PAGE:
I worry that my 'hobby' is just an obsession. I have 15 systems and 'need' more. At what point though does it become just an obsession? I have to say a lot of the time I don't even enjoy the stuff I am doing! I find it stressful lol.

 

I have a decent excuse that I share this passion with young students where I have setup a retro game group but without that I really have no excuse!

 

Sent from my Harrier from EE using Tapatalk

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I think I'm hovering around 18 or so... and I'm still wanting more, too. I'd like to get into some Atari computers... 800 or 1200 or something... maybe an XE... oh, and a Lynx! Oh and I'd like to get a C64, too. And maybe a...

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There's no hard limit on when enough is enough. Probably when you start to feel uncomfortable with an ever-increasing amount. It will be different for everyone.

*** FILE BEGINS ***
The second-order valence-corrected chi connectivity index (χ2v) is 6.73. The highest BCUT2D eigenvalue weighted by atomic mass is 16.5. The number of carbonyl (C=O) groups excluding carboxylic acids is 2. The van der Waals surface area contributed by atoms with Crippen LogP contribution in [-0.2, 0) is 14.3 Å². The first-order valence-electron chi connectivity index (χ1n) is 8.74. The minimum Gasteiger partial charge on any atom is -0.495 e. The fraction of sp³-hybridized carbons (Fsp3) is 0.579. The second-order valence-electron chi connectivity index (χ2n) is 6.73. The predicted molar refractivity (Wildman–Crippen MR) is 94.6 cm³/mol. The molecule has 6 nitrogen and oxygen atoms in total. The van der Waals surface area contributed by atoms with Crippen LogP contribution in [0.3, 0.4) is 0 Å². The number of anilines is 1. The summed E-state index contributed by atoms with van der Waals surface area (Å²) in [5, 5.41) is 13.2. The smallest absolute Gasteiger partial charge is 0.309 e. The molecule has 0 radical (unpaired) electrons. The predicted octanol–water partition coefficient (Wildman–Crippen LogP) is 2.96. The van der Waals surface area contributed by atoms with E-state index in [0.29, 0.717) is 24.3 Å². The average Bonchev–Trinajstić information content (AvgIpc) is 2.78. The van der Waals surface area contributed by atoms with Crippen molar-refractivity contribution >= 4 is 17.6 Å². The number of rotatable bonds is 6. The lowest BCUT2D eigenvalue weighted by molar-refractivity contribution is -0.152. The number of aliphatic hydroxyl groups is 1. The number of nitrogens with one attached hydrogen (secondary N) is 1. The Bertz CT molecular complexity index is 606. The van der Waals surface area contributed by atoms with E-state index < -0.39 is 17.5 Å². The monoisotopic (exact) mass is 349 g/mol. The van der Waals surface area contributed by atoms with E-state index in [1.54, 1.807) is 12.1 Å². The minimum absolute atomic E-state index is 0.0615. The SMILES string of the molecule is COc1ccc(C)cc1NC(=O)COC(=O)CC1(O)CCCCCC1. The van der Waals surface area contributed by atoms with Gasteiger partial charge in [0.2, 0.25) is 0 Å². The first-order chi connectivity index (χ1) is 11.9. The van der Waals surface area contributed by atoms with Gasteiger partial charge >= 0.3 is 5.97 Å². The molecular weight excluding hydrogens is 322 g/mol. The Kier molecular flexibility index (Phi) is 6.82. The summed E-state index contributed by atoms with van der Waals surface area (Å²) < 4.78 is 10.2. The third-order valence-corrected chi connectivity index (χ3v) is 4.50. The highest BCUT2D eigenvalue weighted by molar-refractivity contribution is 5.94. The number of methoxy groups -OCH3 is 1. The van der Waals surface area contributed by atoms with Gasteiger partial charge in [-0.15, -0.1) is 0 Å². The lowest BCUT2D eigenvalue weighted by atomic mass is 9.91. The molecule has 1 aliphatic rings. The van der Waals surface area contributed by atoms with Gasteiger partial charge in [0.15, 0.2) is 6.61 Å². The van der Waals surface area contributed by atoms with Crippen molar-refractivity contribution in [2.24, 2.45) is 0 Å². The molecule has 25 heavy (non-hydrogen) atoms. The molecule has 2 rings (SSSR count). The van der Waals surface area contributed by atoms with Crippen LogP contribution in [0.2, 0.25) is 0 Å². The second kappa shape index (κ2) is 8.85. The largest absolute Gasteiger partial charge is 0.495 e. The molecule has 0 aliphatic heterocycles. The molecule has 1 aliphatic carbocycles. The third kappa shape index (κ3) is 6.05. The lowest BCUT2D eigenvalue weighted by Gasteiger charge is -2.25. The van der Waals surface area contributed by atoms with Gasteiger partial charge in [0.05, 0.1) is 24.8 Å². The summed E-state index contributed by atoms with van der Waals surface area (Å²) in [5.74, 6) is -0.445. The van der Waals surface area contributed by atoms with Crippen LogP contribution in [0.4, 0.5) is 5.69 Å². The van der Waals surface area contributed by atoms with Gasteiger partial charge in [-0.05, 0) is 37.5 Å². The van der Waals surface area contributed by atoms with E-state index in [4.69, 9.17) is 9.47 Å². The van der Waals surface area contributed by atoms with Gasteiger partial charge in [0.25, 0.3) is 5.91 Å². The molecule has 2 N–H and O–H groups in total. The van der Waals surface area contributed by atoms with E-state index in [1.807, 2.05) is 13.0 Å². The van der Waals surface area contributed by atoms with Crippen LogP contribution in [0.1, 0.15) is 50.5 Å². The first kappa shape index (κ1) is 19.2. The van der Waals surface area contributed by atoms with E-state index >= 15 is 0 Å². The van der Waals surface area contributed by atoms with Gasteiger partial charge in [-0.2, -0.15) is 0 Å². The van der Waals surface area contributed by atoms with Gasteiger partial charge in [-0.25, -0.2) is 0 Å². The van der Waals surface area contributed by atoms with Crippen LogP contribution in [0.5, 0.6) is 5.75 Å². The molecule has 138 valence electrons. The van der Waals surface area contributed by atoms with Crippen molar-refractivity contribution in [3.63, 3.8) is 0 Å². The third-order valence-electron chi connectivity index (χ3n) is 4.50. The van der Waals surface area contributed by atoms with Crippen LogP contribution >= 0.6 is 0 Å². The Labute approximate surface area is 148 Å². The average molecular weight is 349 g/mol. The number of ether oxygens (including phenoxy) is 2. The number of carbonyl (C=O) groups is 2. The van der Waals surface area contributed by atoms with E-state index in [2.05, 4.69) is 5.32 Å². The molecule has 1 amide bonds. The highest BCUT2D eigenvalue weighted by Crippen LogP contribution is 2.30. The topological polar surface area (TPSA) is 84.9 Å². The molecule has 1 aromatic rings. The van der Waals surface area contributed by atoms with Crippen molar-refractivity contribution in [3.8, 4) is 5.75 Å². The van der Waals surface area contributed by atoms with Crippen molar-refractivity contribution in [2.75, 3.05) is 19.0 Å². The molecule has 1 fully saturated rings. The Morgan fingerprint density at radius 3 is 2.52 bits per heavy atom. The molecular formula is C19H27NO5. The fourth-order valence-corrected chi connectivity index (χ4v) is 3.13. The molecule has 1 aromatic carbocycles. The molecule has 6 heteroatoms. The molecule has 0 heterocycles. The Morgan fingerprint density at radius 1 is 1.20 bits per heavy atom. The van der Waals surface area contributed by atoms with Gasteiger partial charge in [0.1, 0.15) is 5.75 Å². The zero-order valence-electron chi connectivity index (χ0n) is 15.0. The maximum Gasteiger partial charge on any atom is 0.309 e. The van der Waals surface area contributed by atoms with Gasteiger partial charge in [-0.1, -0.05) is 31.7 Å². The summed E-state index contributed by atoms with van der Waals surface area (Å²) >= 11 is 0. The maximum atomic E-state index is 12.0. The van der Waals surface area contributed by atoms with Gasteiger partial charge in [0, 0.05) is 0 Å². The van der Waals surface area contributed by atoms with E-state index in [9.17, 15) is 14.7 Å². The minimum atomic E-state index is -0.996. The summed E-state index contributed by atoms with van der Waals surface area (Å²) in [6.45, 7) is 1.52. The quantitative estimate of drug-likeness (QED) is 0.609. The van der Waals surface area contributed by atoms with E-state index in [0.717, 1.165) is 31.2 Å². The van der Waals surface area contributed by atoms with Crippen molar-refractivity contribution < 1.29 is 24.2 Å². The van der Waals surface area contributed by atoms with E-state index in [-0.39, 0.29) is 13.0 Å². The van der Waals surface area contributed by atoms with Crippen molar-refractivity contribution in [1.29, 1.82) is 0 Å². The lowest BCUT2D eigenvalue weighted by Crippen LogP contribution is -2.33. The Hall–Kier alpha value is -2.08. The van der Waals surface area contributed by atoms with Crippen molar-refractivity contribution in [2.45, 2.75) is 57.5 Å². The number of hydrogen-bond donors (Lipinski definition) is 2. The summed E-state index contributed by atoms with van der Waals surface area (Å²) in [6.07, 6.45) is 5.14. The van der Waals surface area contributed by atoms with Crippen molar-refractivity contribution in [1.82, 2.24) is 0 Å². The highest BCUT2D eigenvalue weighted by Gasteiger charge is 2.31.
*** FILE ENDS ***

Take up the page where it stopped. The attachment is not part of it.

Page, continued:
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I got rid of my classic game collection years ago, with the exception of an Amiga 1200. I consolidated it down to two emulation solutions...a MAME cabinet for playing arcade games with actual arcade controls and an Intel NUC running linux and Emulationstation for all of my console needs. I use a couple of 8bitdo SF30 Pro Controllers with the NUC and they work like a charm. I honestly don't miss the clutter.

^ This sounds like the route I'd most likely wanna go! (Eventual MAME cabinet for arcade games and a really kick-ass emulation system for everything else)

 

What's the main advance (in n00b speak) of getting an intel NUC for this sort of thing? And didn't they once make lil' retro or raspberry pie systems that look like mini retro consoles?